How to understand an unfamiliar cloud architecture


Contents

  • How to use Lucidscale to understand existing cloud architecture
  • How users get to know their cloud architecture with Lucidscale
  • Conclusion

Working in the cloud allows many different parties to collaborate across environments, which is a great benefit. However, that may also lead you and your team to cloud architecture environments that you aren’t as familiar with as you’d like to be. 

Maybe you’re working in a cloud that you didn’t build yourself, and the experts that created it aren’t around to help you understand their infrastructure. Or you might be working with a consultant or auditing team that needs to get familiar with your system quickly. If your system experiences an outage the response team fixing the issue might not work frequently in that specific cloud account, making troubleshooting take longer than it has to.

Getting to know a new cloud environment can be difficult and time consuming. Cloud documentation may be out of date, or might not exist at all. Building cloud models manually is a significant time investment, and can introduce human error. Your cloud architecture isn’t stagnant, either. Documentation needs to be updated and maintained if it’s going to help your team and others understand your cloud architecture.
 

3 minute read

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How to use Lucidscale to understand existing cloud architecture

1. Import your architecture into the data hub

Navigate to the left-side panel in Lucidscale and select “Import Data'' to pull in cloud provider metadata and get an accurate picture of your current state. Lucidscale works with AWS, Azure, and GCP. For more detailed instructions, check out our Help Center article on importing your data.

import your architecture into a data hub
2. Create new model in Lucidscale

Auto-generate a model from your imported data. In your Lucid documents menu select +New  and hover over Lucidscale to select either AWS, Azure, or GCP. You’ll then be able to select your data source and complete the prompted steps to create your model. 
You’ll be able to apply filters, customize views, show connected resources, and more.

Create new model in Lucidscale
3. Create a customized view of your cloud infrastructure

Use existing views or create your own custom views to filter for specific resources or sections of a cloud account. This gives teams the ability to focus on specific resource types, toggle lines on and off, and understand the connectivity of various resources.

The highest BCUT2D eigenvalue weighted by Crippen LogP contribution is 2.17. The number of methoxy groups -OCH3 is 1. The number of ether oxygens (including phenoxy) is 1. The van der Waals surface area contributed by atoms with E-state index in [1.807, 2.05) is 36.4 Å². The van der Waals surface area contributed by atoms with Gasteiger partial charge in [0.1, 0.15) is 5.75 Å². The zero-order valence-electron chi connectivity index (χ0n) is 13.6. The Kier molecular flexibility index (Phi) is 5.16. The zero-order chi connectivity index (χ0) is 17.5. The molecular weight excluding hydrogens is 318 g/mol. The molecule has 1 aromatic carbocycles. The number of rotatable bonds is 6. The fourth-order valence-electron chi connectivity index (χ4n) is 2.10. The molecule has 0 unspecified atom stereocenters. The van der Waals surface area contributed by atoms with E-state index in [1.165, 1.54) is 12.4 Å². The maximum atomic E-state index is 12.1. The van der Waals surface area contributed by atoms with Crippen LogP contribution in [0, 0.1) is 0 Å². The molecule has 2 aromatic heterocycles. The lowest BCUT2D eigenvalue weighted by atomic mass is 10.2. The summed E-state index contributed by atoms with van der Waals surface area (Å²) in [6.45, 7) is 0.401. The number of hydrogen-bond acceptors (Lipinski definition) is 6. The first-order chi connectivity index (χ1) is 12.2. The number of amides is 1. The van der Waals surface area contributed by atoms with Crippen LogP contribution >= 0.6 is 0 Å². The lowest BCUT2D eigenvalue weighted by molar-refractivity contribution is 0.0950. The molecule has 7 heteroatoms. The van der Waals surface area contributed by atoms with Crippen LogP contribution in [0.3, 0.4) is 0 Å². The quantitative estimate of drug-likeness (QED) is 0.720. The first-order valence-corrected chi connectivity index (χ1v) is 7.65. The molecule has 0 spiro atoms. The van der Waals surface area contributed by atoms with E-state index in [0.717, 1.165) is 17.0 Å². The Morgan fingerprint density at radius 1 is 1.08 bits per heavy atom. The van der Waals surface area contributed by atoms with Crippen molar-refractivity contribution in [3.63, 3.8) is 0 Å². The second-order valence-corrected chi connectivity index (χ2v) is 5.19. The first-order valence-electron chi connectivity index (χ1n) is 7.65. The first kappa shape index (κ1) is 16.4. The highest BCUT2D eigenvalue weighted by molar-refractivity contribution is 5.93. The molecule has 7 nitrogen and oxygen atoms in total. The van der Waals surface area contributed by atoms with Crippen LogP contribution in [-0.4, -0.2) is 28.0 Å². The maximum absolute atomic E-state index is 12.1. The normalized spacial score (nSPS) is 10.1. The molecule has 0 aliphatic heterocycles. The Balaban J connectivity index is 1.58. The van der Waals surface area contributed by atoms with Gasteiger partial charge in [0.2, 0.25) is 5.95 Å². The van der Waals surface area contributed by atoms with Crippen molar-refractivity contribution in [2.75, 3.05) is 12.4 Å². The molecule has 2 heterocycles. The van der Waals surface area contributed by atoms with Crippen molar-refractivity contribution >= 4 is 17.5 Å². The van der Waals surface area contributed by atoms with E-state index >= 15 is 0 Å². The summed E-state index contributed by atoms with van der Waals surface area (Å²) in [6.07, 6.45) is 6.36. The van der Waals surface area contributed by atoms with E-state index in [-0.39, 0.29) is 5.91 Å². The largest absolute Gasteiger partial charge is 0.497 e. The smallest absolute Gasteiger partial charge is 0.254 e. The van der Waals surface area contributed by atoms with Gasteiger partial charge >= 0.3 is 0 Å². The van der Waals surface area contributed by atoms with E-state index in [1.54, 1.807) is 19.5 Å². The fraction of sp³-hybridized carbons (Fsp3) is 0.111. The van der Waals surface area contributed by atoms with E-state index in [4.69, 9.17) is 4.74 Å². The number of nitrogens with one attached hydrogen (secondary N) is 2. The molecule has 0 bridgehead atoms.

create a customized view of your cloud infrastructure

4. Use conditional formatting

Lucidscale’s conditional formatting allows users to highlight specific resources based on underlying metadata. For example, users can target S3 buckets over a specific size, or application tags indicating different applications within your account.  
 

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How users get to know their cloud architecture with Lucidscale

Lucidscale provides an efficient way to capture cloud architecture, filter for relevant components, and share with stakeholders quickly. For example, one of our customers brought in a consultant to help with their cloud migration. Prior to their migration, they didn’t have good documentation practices and didn’t ask the consultants to make sure they documented everything they built. Once the engagement was over, our client had no idea what had actually been built by their consultants. 

It took several months to manually diagram the accounts passed to them by the consulting company. But it was necessary to validate that the architecture was compliant with their security requirements and functioned the way they wanted it to. Manual documentation is slow and prone to human error. The individuals creating the documentation had never seen the accounts before and didn’t participate in building them, so they were creating documentation based entirely on what they found in the notoriously difficult to navigate cloud console.

They were definitely not going to get the whole picture, so they decided to try Lucidscale.

After beginning to use Lucidscale to automatically generate the documentation, one of the individuals working on the documentation project claimed it turned a week’s worth of work diagramming into an afternoon job. Additionally, the documentation created by Lucidscale was also more accurate than the manually generated documentation.

This freed up time and resources for the team to spend their time actually analyzing and understanding what had been built, rather than just creating all the documentation.

Conclusion

Cloud environments give companies an incredible amount of flexibility and freedom, but when they aren’t understood they can be a source of frustration and risk. Manual documentation comes at a high cost, and doesn’t truly mitigate the risk of not knowing your cloud well.

Your best option is to accurately build documentation through an automated platform that can quickly update your models whenever you need to. Lucidscale creates models of your current state that you can easily tailor, share, and update so that your teams and any additional contributors are always on the same page.


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